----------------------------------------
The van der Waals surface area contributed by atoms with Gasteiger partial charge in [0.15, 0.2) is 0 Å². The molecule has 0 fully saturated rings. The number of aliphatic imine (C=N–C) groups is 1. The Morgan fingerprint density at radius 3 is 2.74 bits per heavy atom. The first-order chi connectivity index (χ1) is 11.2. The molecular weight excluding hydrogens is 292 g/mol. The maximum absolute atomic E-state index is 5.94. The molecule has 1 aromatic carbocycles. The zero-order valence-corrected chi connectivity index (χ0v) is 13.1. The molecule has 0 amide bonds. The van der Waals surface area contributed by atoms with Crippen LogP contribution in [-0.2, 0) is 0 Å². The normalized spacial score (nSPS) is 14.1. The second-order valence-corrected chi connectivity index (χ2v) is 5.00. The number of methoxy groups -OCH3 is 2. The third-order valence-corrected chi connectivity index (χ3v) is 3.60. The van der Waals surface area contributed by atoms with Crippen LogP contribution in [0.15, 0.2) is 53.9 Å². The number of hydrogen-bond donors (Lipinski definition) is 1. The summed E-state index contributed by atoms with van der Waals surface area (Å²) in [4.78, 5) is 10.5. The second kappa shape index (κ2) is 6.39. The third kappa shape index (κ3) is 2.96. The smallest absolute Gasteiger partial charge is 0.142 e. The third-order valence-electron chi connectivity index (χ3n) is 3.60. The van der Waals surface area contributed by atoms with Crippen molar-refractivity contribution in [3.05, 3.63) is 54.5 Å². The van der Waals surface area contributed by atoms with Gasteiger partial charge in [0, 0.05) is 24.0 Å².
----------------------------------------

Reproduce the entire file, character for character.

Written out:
The van der Waals surface area contributed by atoms with Gasteiger partial charge in [0.15, 0.2) is 0 Å². The molecule has 0 fully saturated rings. The number of aliphatic imine (C=N–C) groups is 1. The Morgan fingerprint density at radius 3 is 2.74 bits per heavy atom. The first-order chi connectivity index (χ1) is 11.2. The molecular weight excluding hydrogens is 292 g/mol. The maximum absolute atomic E-state index is 5.94. The molecule has 1 aromatic carbocycles. The zero-order valence-corrected chi connectivity index (χ0v) is 13.1. The molecule has 0 amide bonds. The van der Waals surface area contributed by atoms with Crippen LogP contribution in [-0.2, 0) is 0 Å². The normalized spacial score (nSPS) is 14.1. The second-order valence-corrected chi connectivity index (χ2v) is 5.00. The number of methoxy groups -OCH3 is 2. The third-order valence-corrected chi connectivity index (χ3v) is 3.60. The van der Waals surface area contributed by atoms with Crippen LogP contribution in [0.15, 0.2) is 53.9 Å². The number of hydrogen-bond donors (Lipinski definition) is 1. The summed E-state index contributed by atoms with van der Waals surface area (Å²) in [4.78, 5) is 10.5. The second kappa shape index (κ2) is 6.39. The third kappa shape index (κ3) is 2.96. The smallest absolute Gasteiger partial charge is 0.142 e. The third-order valence-electron chi connectivity index (χ3n) is 3.60. The van der Waals surface area contributed by atoms with Crippen molar-refractivity contribution in [3.05, 3.63) is 54.5 Å². The van der Waals surface area contributed by atoms with Gasteiger partial charge in [0, 0.05) is 24.0 Å².